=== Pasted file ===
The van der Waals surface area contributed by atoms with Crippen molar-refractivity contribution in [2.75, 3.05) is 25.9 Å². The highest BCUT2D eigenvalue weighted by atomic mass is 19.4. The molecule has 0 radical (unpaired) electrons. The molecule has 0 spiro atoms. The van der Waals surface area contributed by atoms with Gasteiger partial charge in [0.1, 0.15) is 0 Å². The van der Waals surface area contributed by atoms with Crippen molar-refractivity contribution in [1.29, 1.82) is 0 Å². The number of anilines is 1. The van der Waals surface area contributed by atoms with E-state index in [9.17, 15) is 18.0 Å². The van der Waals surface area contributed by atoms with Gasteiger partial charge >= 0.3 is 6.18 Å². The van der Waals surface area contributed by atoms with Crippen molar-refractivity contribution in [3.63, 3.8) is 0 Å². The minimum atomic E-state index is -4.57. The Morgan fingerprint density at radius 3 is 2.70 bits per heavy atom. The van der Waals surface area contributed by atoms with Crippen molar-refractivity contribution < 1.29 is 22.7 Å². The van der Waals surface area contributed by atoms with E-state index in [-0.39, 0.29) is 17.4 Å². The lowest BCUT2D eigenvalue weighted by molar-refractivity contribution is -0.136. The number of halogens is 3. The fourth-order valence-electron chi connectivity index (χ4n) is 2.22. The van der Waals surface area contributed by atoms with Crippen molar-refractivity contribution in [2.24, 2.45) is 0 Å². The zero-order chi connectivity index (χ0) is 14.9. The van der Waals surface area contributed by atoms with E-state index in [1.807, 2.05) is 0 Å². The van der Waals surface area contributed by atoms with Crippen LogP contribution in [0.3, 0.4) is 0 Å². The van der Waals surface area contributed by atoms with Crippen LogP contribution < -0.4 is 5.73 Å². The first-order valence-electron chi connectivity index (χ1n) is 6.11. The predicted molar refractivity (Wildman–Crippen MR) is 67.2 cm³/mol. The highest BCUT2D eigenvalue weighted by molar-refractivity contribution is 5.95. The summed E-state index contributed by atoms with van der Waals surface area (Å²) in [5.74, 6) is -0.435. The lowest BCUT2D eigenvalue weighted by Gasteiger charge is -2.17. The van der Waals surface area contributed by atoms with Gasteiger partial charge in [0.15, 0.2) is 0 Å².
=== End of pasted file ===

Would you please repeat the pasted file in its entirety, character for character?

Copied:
The van der Waals surface area contributed by atoms with Crippen molar-refractivity contribution in [2.75, 3.05) is 25.9 Å². The highest BCUT2D eigenvalue weighted by atomic mass is 19.4. The molecule has 0 radical (unpaired) electrons. The molecule has 0 spiro atoms. The van der Waals surface area contributed by atoms with Gasteiger partial charge in [0.1, 0.15) is 0 Å². The van der Waals surface area contributed by atoms with Crippen molar-refractivity contribution in [1.29, 1.82) is 0 Å². The number of anilines is 1. The van der Waals surface area contributed by atoms with E-state index in [9.17, 15) is 18.0 Å². The van der Waals surface area contributed by atoms with Gasteiger partial charge >= 0.3 is 6.18 Å². The van der Waals surface area contributed by atoms with Crippen molar-refractivity contribution in [3.63, 3.8) is 0 Å². The minimum atomic E-state index is -4.57. The Morgan fingerprint density at radius 3 is 2.70 bits per heavy atom. The van der Waals surface area contributed by atoms with Crippen molar-refractivity contribution < 1.29 is 22.7 Å². The van der Waals surface area contributed by atoms with E-state index in [-0.39, 0.29) is 17.4 Å². The lowest BCUT2D eigenvalue weighted by molar-refractivity contribution is -0.136. The number of halogens is 3. The fourth-order valence-electron chi connectivity index (χ4n) is 2.22. The van der Waals surface area contributed by atoms with Crippen molar-refractivity contribution in [2.24, 2.45) is 0 Å². The zero-order chi connectivity index (χ0) is 14.9. The van der Waals surface area contributed by atoms with E-state index in [1.807, 2.05) is 0 Å². The van der Waals surface area contributed by atoms with Crippen LogP contribution in [0.3, 0.4) is 0 Å². The van der Waals surface area contributed by atoms with Crippen LogP contribution < -0.4 is 5.73 Å². The first-order valence-electron chi connectivity index (χ1n) is 6.11. The predicted molar refractivity (Wildman–Crippen MR) is 67.2 cm³/mol. The highest BCUT2D eigenvalue weighted by molar-refractivity contribution is 5.95. The summed E-state index contributed by atoms with van der Waals surface area (Å²) in [5.74, 6) is -0.435. The lowest BCUT2D eigenvalue weighted by Gasteiger charge is -2.17. The van der Waals surface area contributed by atoms with Gasteiger partial charge in [0.15, 0.2) is 0 Å².